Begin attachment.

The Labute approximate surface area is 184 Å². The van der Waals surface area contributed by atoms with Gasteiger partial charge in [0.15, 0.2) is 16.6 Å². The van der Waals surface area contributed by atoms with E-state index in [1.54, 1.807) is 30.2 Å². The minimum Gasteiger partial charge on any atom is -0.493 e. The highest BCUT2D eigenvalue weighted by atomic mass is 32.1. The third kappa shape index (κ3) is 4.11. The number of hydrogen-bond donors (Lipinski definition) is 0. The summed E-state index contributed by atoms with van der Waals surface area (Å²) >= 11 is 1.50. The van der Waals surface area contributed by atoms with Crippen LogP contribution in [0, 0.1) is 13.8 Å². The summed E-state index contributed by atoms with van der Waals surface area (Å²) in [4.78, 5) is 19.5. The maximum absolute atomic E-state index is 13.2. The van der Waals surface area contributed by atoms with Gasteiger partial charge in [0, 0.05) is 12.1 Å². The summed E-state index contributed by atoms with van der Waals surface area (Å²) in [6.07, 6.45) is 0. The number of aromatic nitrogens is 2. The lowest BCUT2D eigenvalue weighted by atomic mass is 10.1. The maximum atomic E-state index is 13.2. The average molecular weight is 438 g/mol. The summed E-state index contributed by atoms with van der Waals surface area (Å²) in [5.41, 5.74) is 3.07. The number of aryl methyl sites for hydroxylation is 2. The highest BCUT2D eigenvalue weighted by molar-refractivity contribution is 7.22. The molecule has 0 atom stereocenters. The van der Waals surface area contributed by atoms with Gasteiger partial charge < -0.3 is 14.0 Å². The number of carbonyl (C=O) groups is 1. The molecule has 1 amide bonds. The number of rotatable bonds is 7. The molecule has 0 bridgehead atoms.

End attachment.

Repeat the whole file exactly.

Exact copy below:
The Labute approximate surface area is 184 Å². The van der Waals surface area contributed by atoms with Gasteiger partial charge in [0.15, 0.2) is 16.6 Å². The van der Waals surface area contributed by atoms with E-state index in [1.54, 1.807) is 30.2 Å². The minimum Gasteiger partial charge on any atom is -0.493 e. The highest BCUT2D eigenvalue weighted by atomic mass is 32.1. The third kappa shape index (κ3) is 4.11. The number of hydrogen-bond donors (Lipinski definition) is 0. The summed E-state index contributed by atoms with van der Waals surface area (Å²) >= 11 is 1.50. The van der Waals surface area contributed by atoms with Crippen LogP contribution in [0, 0.1) is 13.8 Å². The summed E-state index contributed by atoms with van der Waals surface area (Å²) in [4.78, 5) is 19.5. The maximum absolute atomic E-state index is 13.2. The van der Waals surface area contributed by atoms with Gasteiger partial charge in [0, 0.05) is 12.1 Å². The summed E-state index contributed by atoms with van der Waals surface area (Å²) in [6.07, 6.45) is 0. The number of aromatic nitrogens is 2. The lowest BCUT2D eigenvalue weighted by atomic mass is 10.1. The maximum atomic E-state index is 13.2. The average molecular weight is 438 g/mol. The summed E-state index contributed by atoms with van der Waals surface area (Å²) in [5.41, 5.74) is 3.07. The number of aryl methyl sites for hydroxylation is 2. The highest BCUT2D eigenvalue weighted by molar-refractivity contribution is 7.22. The molecule has 0 atom stereocenters. The van der Waals surface area contributed by atoms with Gasteiger partial charge < -0.3 is 14.0 Å². The number of carbonyl (C=O) groups is 1. The molecule has 1 amide bonds. The number of rotatable bonds is 7. The molecule has 0 bridgehead atoms.